was vilified for reportedly spending 150,000 dollars on her campaign
wardrobe leading to the LA Times labeling her a “pampered
princess.” Necklines, hemlengths, decoration, color, sheen, all everyday
properties of clothing, undergo forensic scrutiny on the backs of powerful
women. And the media gleefully pursues all opportunities to record for
posterity when their clothing choices betray them as they set about trying
to be taken seriously, the “gotcha” moments particularly rewarding if the
women are wearing “feminine” items such as dresses or V-necks or anything
with an undone button. “Wardrobe malfunctions” of Meghan Markle and the
Duchess of Cambridge seem particularly popular, although athletes such as
Serena Williams also feature––and how dare she wear a black catsuit onto
the hallowed courts of the French Open?

Why fashion shaming women in power is losing its power

Fashion plates need not apply

Projecting power through discreet attire has been a form of personal
branding for female disruptors going back centuries. In 1851, social
reformer and feminist, Amelia Bloomer, slid a pair of oriental-style pants
underneath her skirt for what she described as reasons of “health, comfort,
and usefulness,” a silhouette which was only taken up by fashion designer
Paul Poiret some fifty years later. Health and comfort in the form of
preventing postnatal blood clots were behind Williams’s controversial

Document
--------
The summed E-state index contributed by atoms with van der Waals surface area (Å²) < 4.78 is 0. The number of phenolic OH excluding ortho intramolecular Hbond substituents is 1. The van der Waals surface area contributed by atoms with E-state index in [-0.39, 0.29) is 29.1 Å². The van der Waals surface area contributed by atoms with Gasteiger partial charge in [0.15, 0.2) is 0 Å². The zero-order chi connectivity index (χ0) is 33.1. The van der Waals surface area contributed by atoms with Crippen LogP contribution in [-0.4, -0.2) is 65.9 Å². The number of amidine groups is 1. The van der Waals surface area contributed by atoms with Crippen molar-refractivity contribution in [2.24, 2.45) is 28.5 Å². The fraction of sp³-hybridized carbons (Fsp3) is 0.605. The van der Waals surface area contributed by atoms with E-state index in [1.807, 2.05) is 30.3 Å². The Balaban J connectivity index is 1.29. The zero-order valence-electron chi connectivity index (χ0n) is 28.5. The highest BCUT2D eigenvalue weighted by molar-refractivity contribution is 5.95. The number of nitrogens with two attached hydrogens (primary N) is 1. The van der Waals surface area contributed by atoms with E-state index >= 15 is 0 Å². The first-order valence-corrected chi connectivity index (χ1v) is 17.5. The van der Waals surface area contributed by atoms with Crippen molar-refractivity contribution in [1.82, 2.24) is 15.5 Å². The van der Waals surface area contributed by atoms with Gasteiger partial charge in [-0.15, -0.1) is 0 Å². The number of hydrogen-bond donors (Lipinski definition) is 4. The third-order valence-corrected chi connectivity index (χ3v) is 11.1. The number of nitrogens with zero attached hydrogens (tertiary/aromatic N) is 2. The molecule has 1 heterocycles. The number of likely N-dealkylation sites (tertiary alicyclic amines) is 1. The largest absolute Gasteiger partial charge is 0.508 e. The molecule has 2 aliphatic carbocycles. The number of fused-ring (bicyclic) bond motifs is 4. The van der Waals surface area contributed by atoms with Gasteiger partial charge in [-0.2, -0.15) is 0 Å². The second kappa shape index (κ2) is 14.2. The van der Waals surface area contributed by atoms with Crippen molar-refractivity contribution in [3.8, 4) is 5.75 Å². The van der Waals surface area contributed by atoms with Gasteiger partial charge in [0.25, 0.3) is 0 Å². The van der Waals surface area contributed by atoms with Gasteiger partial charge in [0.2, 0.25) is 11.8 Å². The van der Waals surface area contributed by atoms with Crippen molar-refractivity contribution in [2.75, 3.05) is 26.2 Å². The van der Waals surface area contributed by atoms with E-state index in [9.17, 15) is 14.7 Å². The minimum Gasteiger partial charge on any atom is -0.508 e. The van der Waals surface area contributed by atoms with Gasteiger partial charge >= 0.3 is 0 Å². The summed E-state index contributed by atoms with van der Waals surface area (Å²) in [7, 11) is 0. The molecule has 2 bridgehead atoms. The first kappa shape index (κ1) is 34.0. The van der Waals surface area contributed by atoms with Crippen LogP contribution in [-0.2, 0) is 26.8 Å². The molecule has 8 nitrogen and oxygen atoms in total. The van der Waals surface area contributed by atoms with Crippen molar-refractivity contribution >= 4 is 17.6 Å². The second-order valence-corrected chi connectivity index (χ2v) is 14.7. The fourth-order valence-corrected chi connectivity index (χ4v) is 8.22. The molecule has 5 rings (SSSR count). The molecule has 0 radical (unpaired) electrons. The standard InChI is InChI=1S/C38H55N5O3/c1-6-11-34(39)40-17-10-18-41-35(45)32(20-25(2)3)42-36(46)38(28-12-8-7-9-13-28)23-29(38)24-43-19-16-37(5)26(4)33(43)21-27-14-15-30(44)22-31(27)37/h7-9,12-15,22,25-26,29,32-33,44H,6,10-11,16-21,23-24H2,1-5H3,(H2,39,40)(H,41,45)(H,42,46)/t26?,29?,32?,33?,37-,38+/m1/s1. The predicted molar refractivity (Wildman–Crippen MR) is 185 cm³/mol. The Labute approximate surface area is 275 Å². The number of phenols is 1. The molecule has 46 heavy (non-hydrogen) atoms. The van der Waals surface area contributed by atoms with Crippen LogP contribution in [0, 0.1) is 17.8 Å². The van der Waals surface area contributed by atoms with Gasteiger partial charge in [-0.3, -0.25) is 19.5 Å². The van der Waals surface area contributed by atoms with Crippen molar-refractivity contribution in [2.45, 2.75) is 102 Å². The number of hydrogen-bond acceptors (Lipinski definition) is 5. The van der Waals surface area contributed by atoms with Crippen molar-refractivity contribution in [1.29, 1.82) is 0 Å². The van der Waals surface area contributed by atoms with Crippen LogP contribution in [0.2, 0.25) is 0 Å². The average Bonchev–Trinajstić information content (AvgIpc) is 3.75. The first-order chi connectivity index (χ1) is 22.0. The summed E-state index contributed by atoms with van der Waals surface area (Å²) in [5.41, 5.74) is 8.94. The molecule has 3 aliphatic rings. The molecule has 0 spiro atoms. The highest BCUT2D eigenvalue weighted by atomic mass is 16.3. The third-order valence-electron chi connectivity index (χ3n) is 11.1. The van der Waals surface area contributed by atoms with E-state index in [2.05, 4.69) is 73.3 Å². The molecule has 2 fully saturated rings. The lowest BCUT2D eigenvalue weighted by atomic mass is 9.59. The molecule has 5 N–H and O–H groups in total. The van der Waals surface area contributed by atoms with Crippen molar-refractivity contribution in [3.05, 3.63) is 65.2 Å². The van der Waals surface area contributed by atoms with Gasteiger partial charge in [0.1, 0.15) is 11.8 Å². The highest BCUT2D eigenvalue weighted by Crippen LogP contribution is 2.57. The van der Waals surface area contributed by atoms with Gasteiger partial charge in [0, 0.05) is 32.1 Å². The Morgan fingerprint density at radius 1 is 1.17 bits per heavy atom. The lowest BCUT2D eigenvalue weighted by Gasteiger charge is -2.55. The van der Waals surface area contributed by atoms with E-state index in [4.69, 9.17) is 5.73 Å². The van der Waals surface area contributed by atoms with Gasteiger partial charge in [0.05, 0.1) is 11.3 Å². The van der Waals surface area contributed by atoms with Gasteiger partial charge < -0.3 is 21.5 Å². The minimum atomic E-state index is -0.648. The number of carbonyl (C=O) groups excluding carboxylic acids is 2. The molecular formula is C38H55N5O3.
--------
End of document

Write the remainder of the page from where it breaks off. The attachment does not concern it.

choice of tennis attire. Women of the 1920’s Suffragette movement gained
the vote while donning trousers, but their appearance and that of Angela
Merkel’s today vary only minimally. Margaret Thatcher in the 80s opted for
an approachable-looking knee-length skirt of identical cut to
Ocasio-Cortez’s, and added a string of pearls, but otherwise the markers of
masculine mimicry were in place: tailored jacket, neutral colors,
immoveable hair. Although these females could be considered image makers
they have not gone down in history as style icons. Indeed London’s Victoria
and Albert Museum, which houses one of the largest fashion collections in
the world, rejected an offer to exhibit Thatcher’s wardrobe because it fell
outside the remit of “fashionable dress.”

But here’s to a new era of politics in which women occupy more seats of
power than ever before, when style will no longer have to be sidelined in
favor of substance. As Nike put it, in support of Serena Williams, “You can
take the superhero out of her costume, but you can never take away her
superpowers.” Accepting that women can enjoy fashion and foster radical
societal change? Now that would be progress.

Fashion editor Jackie Mallon is also an educator and author of Silk for
the Feed Dogs, a novel set in the international fashion industry.

Photos from Alexandria Ocasio-Cortez Instagram account; Wikimedia
Commons Photograph of First Lady Hillary Rodham Clinton and Socks the Cat:
12/13/1995, White House Photograph Office From: Series: Photographs
Relating to the Clinton Administration, compiled 01/20/1993 – 01/20/2001
Collection WJC-WHPO: Photographs of the White House Photograph Office
(Clinton Administration), 01/20/1993 – 01/20/2001.Amelia Bloomer in her
original costume 1851 contrasted with bloomers of 1895, internet Archive
Book Images –
https://www.flickr.com/photos/internetarchivebookimages/14761086411/ Source
book page: